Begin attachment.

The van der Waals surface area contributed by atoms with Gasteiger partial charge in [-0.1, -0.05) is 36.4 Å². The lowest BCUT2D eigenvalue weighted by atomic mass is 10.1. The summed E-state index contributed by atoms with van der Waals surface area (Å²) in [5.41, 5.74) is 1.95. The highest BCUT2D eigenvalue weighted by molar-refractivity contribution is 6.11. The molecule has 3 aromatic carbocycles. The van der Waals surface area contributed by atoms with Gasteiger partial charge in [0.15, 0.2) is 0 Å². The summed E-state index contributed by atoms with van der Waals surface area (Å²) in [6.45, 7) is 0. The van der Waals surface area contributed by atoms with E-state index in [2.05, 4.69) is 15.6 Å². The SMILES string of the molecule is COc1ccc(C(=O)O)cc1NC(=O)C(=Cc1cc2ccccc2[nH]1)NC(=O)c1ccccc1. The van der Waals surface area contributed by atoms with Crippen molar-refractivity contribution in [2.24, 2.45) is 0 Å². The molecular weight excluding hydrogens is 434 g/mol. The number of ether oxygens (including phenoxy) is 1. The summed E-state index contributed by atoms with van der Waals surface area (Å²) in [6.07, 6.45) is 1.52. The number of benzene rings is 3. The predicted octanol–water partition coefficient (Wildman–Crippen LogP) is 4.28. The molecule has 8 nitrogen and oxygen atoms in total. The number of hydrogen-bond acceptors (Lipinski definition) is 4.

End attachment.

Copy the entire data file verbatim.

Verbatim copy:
The van der Waals surface area contributed by atoms with Gasteiger partial charge in [-0.1, -0.05) is 36.4 Å². The lowest BCUT2D eigenvalue weighted by atomic mass is 10.1. The summed E-state index contributed by atoms with van der Waals surface area (Å²) in [5.41, 5.74) is 1.95. The highest BCUT2D eigenvalue weighted by molar-refractivity contribution is 6.11. The molecule has 3 aromatic carbocycles. The van der Waals surface area contributed by atoms with Gasteiger partial charge in [0.15, 0.2) is 0 Å². The summed E-state index contributed by atoms with van der Waals surface area (Å²) in [6.45, 7) is 0. The van der Waals surface area contributed by atoms with E-state index in [2.05, 4.69) is 15.6 Å². The SMILES string of the molecule is COc1ccc(C(=O)O)cc1NC(=O)C(=Cc1cc2ccccc2[nH]1)NC(=O)c1ccccc1. The van der Waals surface area contributed by atoms with Crippen molar-refractivity contribution in [2.24, 2.45) is 0 Å². The molecular weight excluding hydrogens is 434 g/mol. The number of ether oxygens (including phenoxy) is 1. The summed E-state index contributed by atoms with van der Waals surface area (Å²) in [6.07, 6.45) is 1.52. The number of benzene rings is 3. The predicted octanol–water partition coefficient (Wildman–Crippen LogP) is 4.28. The molecule has 8 nitrogen and oxygen atoms in total. The number of hydrogen-bond acceptors (Lipinski definition) is 4.